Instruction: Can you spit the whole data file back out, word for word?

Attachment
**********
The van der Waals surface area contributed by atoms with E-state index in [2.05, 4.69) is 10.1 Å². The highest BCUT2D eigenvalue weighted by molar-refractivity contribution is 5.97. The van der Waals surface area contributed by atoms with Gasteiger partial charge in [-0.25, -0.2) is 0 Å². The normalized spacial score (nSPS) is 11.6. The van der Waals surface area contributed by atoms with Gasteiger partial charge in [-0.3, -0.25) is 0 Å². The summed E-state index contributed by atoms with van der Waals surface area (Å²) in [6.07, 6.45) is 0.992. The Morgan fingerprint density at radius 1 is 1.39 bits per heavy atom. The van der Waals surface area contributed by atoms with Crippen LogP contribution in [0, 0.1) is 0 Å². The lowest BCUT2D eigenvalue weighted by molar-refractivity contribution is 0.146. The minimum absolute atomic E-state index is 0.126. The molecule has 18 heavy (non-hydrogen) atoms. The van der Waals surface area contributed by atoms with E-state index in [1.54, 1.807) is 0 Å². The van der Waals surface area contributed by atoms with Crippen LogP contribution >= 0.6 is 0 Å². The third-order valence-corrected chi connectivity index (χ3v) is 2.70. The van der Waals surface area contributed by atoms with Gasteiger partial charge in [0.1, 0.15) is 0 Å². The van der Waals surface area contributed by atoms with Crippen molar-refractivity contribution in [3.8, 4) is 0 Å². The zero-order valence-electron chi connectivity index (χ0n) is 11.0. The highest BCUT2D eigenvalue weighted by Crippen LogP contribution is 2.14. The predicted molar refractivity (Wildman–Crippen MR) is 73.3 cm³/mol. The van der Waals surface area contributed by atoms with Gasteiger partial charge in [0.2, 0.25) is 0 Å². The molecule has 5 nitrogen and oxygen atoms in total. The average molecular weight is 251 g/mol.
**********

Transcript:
The van der Waals surface area contributed by atoms with E-state index in [2.05, 4.69) is 10.1 Å². The highest BCUT2D eigenvalue weighted by molar-refractivity contribution is 5.97. The van der Waals surface area contributed by atoms with Gasteiger partial charge in [-0.25, -0.2) is 0 Å². The normalized spacial score (nSPS) is 11.6. The van der Waals surface area contributed by atoms with Gasteiger partial charge in [-0.3, -0.25) is 0 Å². The summed E-state index contributed by atoms with van der Waals surface area (Å²) in [6.07, 6.45) is 0.992. The Morgan fingerprint density at radius 1 is 1.39 bits per heavy atom. The van der Waals surface area contributed by atoms with Crippen LogP contribution in [0, 0.1) is 0 Å². The lowest BCUT2D eigenvalue weighted by molar-refractivity contribution is 0.146. The minimum absolute atomic E-state index is 0.126. The molecule has 18 heavy (non-hydrogen) atoms. The van der Waals surface area contributed by atoms with E-state index in [1.54, 1.807) is 0 Å². The van der Waals surface area contributed by atoms with Crippen LogP contribution >= 0.6 is 0 Å². The third-order valence-corrected chi connectivity index (χ3v) is 2.70. The van der Waals surface area contributed by atoms with Gasteiger partial charge in [0.1, 0.15) is 0 Å². The van der Waals surface area contributed by atoms with Crippen molar-refractivity contribution in [3.8, 4) is 0 Å². The zero-order valence-electron chi connectivity index (χ0n) is 11.0. The highest BCUT2D eigenvalue weighted by Crippen LogP contribution is 2.14. The predicted molar refractivity (Wildman–Crippen MR) is 73.3 cm³/mol. The van der Waals surface area contributed by atoms with Gasteiger partial charge in [0.2, 0.25) is 0 Å². The molecule has 5 nitrogen and oxygen atoms in total. The average molecular weight is 251 g/mol.